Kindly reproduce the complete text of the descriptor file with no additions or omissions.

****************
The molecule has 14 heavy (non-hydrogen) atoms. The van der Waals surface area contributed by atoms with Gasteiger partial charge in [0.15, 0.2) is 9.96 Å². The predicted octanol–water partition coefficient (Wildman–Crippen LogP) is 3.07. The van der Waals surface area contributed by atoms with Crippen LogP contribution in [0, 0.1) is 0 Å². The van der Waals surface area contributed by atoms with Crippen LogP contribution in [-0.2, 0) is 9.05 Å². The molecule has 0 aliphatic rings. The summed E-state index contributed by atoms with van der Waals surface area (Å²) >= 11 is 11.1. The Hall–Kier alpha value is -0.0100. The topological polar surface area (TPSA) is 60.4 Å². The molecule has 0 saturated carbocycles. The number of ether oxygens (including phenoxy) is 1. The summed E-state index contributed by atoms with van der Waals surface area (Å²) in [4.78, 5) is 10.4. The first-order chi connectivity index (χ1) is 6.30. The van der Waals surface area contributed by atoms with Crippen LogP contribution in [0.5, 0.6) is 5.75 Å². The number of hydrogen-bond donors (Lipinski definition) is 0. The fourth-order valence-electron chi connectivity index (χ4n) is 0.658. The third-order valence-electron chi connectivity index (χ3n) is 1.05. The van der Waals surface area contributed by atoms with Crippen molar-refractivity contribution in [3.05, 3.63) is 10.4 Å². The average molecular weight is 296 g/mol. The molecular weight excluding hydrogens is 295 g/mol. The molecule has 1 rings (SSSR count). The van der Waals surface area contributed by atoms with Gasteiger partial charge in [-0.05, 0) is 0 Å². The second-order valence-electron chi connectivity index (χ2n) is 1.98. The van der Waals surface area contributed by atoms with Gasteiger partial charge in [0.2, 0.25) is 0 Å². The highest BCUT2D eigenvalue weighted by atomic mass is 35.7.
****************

The molecule has 14 heavy (non-hydrogen) atoms. The van der Waals surface area contributed by atoms with Gasteiger partial charge in [0.15, 0.2) is 9.96 Å². The predicted octanol–water partition coefficient (Wildman–Crippen LogP) is 3.07. The van der Waals surface area contributed by atoms with Crippen LogP contribution in [0, 0.1) is 0 Å². The van der Waals surface area contributed by atoms with Crippen LogP contribution in [-0.2, 0) is 9.05 Å². The molecule has 0 aliphatic rings. The summed E-state index contributed by atoms with van der Waals surface area (Å²) >= 11 is 11.1. The Hall–Kier alpha value is -0.0100. The topological polar surface area (TPSA) is 60.4 Å². The molecule has 0 saturated carbocycles. The number of ether oxygens (including phenoxy) is 1. The summed E-state index contributed by atoms with van der Waals surface area (Å²) in [4.78, 5) is 10.4. The first-order chi connectivity index (χ1) is 6.30. The van der Waals surface area contributed by atoms with Crippen LogP contribution in [0.5, 0.6) is 5.75 Å². The number of hydrogen-bond donors (Lipinski definition) is 0. The fourth-order valence-electron chi connectivity index (χ4n) is 0.658. The third-order valence-electron chi connectivity index (χ3n) is 1.05. The van der Waals surface area contributed by atoms with Crippen molar-refractivity contribution in [3.05, 3.63) is 10.4 Å². The average molecular weight is 296 g/mol. The molecular weight excluding hydrogens is 295 g/mol. The molecule has 1 rings (SSSR count). The van der Waals surface area contributed by atoms with Gasteiger partial charge in [-0.05, 0) is 0 Å². The second-order valence-electron chi connectivity index (χ2n) is 1.98. The van der Waals surface area contributed by atoms with Gasteiger partial charge in [0.2, 0.25) is 0 Å². The highest BCUT2D eigenvalue weighted by atomic mass is 35.7.